Erika Cohn’s latest documentary is a bitter reminder of how women in public office need to be constantly excellent, and not just merely good.
The Party dir. Sally Potter
A small bathroom in a London townhouse is the site of large domestic ruptures.
Brown’s Canyon dir. John Helde
The wellness retreat becomes a grievance summit in John Helde’s latest.
Film Stars Don’t Die in Liverpool dir. Paul McGuigan
It has been observed, quite often, that there are very few good roles for Hollywood actresses of a certain age, and whether we take the fictional or real actresses, this observation holds.
Take My Nose…Please! dir. Joan Kron
Being judged for your looks is no longer a punch line.
The Unknown Girl dir. Jean-Pierre and Luc Dardenne
How responsible are we for our community? What are the limitations, the boundaries of helping others who are not our family or friends?
Jeanne Moreau (1928-2017)
Merci, Jeanne! Jeanne Moreau: A Real Woman Modernity and the legacy of war in Elevator to the Gallows (1958) La Notte (1961)
Landline dir. Gillian Robespierre
A well-crafted, perfectly-cast, subtle, and engaging portrait of a New York family going through some growing pains, Landline was a delight to watch. Robespierre and her team get the pertinent details of mid-nineties New York […]
The Midwife dir. Martin Provost
Claire Breton is surrounded by life. She is an old-school midwife, coaching women in the art of breathing, listening to their bodies, and making birth joyful. She owns a little patch of a vegetable garden […]
Pendular dir. Julia Murat
I couldn’t help but be reminded of Sally Potter’s 1997 The Tango Lesson. A woman, an artist, starts from a blank canvas. There is an empty, large space of floor waiting to be filled with […]
After The Storm dir. Hirozaku Kore-eda
Kore-eda is very much a filmmaker of place; he has lived and known many of the cities and towns in which his films are set. We are thus treated to an insider’s view of a […]
The Spectrum of Womanhood in Everything Else and Future Perfect
In The Future Perfect, eighteen-year old Xiaobin, recently immigrated to Buenos Aires, has her whole life ahead of her. Though she is in a foreign country and under financial and cultural obligation to her parents, […]
The World and Its Cinema: San Francisco International Film Festival 60
I’ve always appreciated the fact that this film festival, now celebrating its 60th year, has always been international in a well-curated and thoughtful way. Not that I haven’t enjoyed meeting filmmakers from previously un-represented countries […]
Frantz dir. François Ozon
Frantz Hoffmeister, a soldier, fiancé, son, and friend, is dead and thus physically absent, but you know from the first five minutes of the film that he will continue to be unnervingly present. Like memories […]
CAAMFest 35: Bachelor Girls
The “Bachelor Girls” interviewed in Shikha Makan’s brisk documentary are professional women in their 20s and 30s, educated and gainfully employed in the large, cosmopolitan Indian city of Mumbai. For some landlords, these women would […]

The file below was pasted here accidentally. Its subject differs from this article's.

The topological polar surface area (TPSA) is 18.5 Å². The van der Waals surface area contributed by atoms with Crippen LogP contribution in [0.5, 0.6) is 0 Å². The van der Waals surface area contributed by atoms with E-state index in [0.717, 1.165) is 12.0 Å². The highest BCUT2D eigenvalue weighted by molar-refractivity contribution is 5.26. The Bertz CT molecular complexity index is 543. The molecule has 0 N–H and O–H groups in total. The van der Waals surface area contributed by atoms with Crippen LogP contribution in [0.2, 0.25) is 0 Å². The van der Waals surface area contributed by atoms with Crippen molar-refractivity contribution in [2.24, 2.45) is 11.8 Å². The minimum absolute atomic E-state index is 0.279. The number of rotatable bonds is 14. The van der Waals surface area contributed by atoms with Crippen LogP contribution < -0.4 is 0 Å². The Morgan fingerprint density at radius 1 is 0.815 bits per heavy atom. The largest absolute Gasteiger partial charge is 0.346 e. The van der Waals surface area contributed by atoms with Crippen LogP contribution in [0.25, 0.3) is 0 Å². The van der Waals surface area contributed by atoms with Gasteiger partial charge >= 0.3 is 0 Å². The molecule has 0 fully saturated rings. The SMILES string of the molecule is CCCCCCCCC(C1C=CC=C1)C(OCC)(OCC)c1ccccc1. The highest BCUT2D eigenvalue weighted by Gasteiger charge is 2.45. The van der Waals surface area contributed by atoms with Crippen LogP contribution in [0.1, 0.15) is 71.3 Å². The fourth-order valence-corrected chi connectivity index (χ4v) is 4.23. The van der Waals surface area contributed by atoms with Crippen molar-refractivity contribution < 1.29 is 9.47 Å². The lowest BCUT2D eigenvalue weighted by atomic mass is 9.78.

CAAMFest 35: The Lockpicker
Canadian filmmaker Randall Lloyd Okita (featured at CAAMFest 34) is known and admired for his oblique yet powerful narratives, even in his more abstract, short works such as Machine with Wishbone (2008) and Portrait as […]
CAAMFest 35: Leonine Films Picks
The intelligent, capable, and unmarried working women of Mumbai struggle to find decent housing in Bachelor Girls…all the world’s a Center Stage in this riveting collection of shorts (one of many in the festival)…LF favorite […]
The Salesman dir. Asghar Farhadi
I was already tense during the opening titles of Asghar Farhadi’s latest, The Salesman. Having seen several of his films, I was prepared for something akin to a thriller, or even a pastoral murder mystery, […]
Force of Nature: Tabaimo
In paying video homage to a museum’s collected works of Japanese masters, Tabaimo reminds us of how nature and landscape greatly influenced Japanese decorative art, and also reminds us of the power of time-based media […]
Women on Wall Street Take Charge
Money Monster (directed by Jodie Foster), is set in one of those shiny financial market TV shows full of exaggerated numbers and practically devoid of facts or pragmatic advice. Its king and money monster is Lee Gates, who […]
Our Little Sister dir. Hirozaku Kore-eda
Sagami Bay, blue hydrangeas, pale-pink cherry blossoms, freshly-picked plums, freshly-caught seafood, torrential rain, and four very elegant and dignified sisters who are as tough as mountains. In Our Little Sister (from the novel Umimachi Diary), […]
Frameline 40: Reconciling the Past and the Future
The mass shooting at the Pulse nightclub in Orlando was very much on my mind as I watched the wide variety of films at the 40th Frameline Film Festival. It seems to me as though […]
SFIFF59: A Case for Female Documentarians
SFIFF59 made a strong case for supporting the work of female documentarians. I have been thinking a lot recently about how female documentarians are good at effacing themselves for the service of the story, and […]
Sundance Film Festival 12: Corpo Celeste by Alice Rohrwacher
Rohrwacher’s sympathetic but clear-eyed treatment of Southern Italian Catholicism is one of the most wonderful and truthful films I have seen in a long time. It has the feel of a narrative film and the […]